Within a few hours we are parked in Odessa, and what a contrast: Here posh cars are everywhere and fashionable people on HIGH heels color the streets! With bankomats more then you can count to take your cash, sushi restaurants, WiFi places and designer shops all over the place! Strange and funny at the same time. With the LP as our guide we explore the center with its easy-going feel. I let Mira have her day of luxury ;-) Eating out in a restaurant, enjoying café latte and starting the next day with sushi for breakfast! Can it get more posh then this on an overlander trip?! Have to admit I enjoyed all of it to.

Time to move on, the Black Sea is awaiting us. The roads are full of holes and dips, so we cannot travel fast (bear in mind our maximum speed is only 100kmh anyway). In 2 days we make it to Yalta, city on the peninsula Krim, locally known as the Black Sea Riviera. And we are not the only ones who know this. As soon I as set my eyes on the beach I have to laugh: It is looks like a can of sardines: people on little towels as far as the eye can see, with hardly any space to make it into the sea! But we are here now, so I wanna try to take a dip into the blue/green sea! We manage to find a spot Ukraine way: You have to be quick and take over a spot as soon as people leave. The beach is a real paradise for people watchers: people sun tanning in the most unusual positions and Baklava sales people quickly making their way on the beach, without tramping on sardines! being just 2 examples.

At the end of the afternoon we try to find a campsite. Not easy at all! We have seen some camping signs but they turn out to be some kind of apartment places. In Alusta, when it is getting dark, one guy directs us to an Aftostanka (fenced off parking area). Turns out a woman named Ira is running the place and for 1 euro we can stay the night. She even gives us hot water for tea. Later that evening the guy who helped us out pays us a visit, we share Ukraine and Hungarian wine, trying to communicate in Russian/English. His wife it visiting family nearby…yeh right ;-)

As the fridge is still not working properly, we try to put a bottle of water in a freezer at every opportunity. This time Ira helps us out and returns it the next morning with again hot water for tea: Ochin Spasiba! (thanks a lot). Although difficult in urban Yalta, we try to find a camp spot again. The only "Kjemping" people can direct us to turns out to be hotel resort, where we may ‘camp’ in the back of the parking area behind the swimming pool. Not exactly what we mean. After looking for hours in vain, we decide to arrange a room with one of the locals, posted at the side of the road. Vladimir, who speaks English, turns out to be very helpful. In need of some time without being on the move, we decide to stay for 2 nights. This provides us with plenty of time to get a real feel of Yalta, the beach full of sardines during the day and it’s crazy boulevard in the evening. Although far too touristy to my liking, Yalta has a funny vibe: combination of Kermis, Leidse Plein in Amsterdam and Scheveningen. A Place full of history, but with a feel of Black Pool, a place where it all happened (in the past). You can find it all on this boulevard; food and artisan stalls, musicians, huge telescopes and to top it up a place where you can have your photo taken while posing on a motorbike dressed in kinky cloths and a wig!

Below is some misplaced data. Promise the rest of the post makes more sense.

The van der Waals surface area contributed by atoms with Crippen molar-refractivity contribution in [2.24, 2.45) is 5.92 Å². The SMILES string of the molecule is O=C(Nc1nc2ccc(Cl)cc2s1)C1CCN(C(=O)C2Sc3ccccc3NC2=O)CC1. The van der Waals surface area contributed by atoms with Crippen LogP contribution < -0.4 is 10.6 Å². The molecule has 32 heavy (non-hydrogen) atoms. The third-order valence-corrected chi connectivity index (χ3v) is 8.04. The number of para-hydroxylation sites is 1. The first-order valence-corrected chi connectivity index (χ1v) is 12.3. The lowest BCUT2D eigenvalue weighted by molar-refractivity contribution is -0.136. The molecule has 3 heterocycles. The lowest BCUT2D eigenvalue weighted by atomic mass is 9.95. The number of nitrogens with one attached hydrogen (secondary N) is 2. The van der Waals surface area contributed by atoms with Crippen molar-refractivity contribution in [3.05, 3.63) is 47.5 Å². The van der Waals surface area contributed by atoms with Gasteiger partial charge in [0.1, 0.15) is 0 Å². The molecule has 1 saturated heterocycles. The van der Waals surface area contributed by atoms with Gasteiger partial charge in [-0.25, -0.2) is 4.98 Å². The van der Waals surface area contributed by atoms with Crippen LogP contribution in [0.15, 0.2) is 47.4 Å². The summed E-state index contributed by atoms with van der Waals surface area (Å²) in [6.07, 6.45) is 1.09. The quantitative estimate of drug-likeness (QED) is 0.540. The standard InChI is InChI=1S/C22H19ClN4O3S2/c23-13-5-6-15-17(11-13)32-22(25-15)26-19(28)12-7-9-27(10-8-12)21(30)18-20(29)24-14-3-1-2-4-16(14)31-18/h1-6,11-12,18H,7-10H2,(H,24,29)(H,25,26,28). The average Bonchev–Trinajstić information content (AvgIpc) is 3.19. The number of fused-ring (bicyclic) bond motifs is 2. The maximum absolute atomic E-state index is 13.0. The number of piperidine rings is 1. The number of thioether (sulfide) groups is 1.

After 3 days of boulevard & sardine-like sun bathing and the necessary internet session we’ve had enough. Not completely relaxed yet, we drive to the “Camp” Hotel resort and arrange to stay there for one day. For a small amount we can use all facilities, even get the key of a room so we can use the fridge! A few moments later we are install ourselves in reclining chairs at the swimming pool: Traveling is so hard ;-). And I manage to arrange someone’s mobile phone so I can spend an hour on the phone with Miranda: Super je te spreken meis! With thanks to www.televergelijk.nl

Totally relaxed we make our way to the end of the Krim, following a beautiful coastal road, where we pass a place with great camping possibility right on the beach

(to other overlanders: It is on the road P29, between Alusta and Feodosiz!!). Such a shame we did not know about this before. In the evening when looking for a place to camp, a german guy helps us out and directs us to a huge open area with a few beach café’s for a beer or two, where we can camp right on the seashore! Yes! Another morning dip in the Black Sea! Whenever Cigaronnes is banned in Spain, this is the place to set up new camp guys!

Although we both feel we could stay here for a week, time is pushing, so off we go. Quick stop at the local winery (red wine and a great bottle of Port for 1 euro!) and continuing to Kepyb, where we can take the ferry across to Russia. Nothing is clear, but turns out we have to wait by the van for a plastic thing, which we have to hand in at the cashier and pay for the crossing. Just before passing the gates, a guy comes up to us: Do you have Russian car insurance? Green card not valid. I knew this already from Jeroen, so we decide to buy it from him (20 euro for 15 days). The fact that all cars behind us have to wait until this is settled seems not a problem. Once inside, the customs kermis starts: passport & papers check (2x), van check (2x) and we are able to board. By then we are 4 hours later! 30 min. later we are on Russian ground. Procedure Russian Customs: Waiting…and waiting. Then Mira has to go into one line for passport control, I go to desk for Vehicle owners. Papers check, Van check, incl. drugs dog. Once more I have to go with papers to a desk, where more information is entered into a computer, which produces an official looking paper that will cost us about 8 euro. Humm (double insured now?). Finally we are allowed to continue. Total time: 7 hours. Welcome to Russia!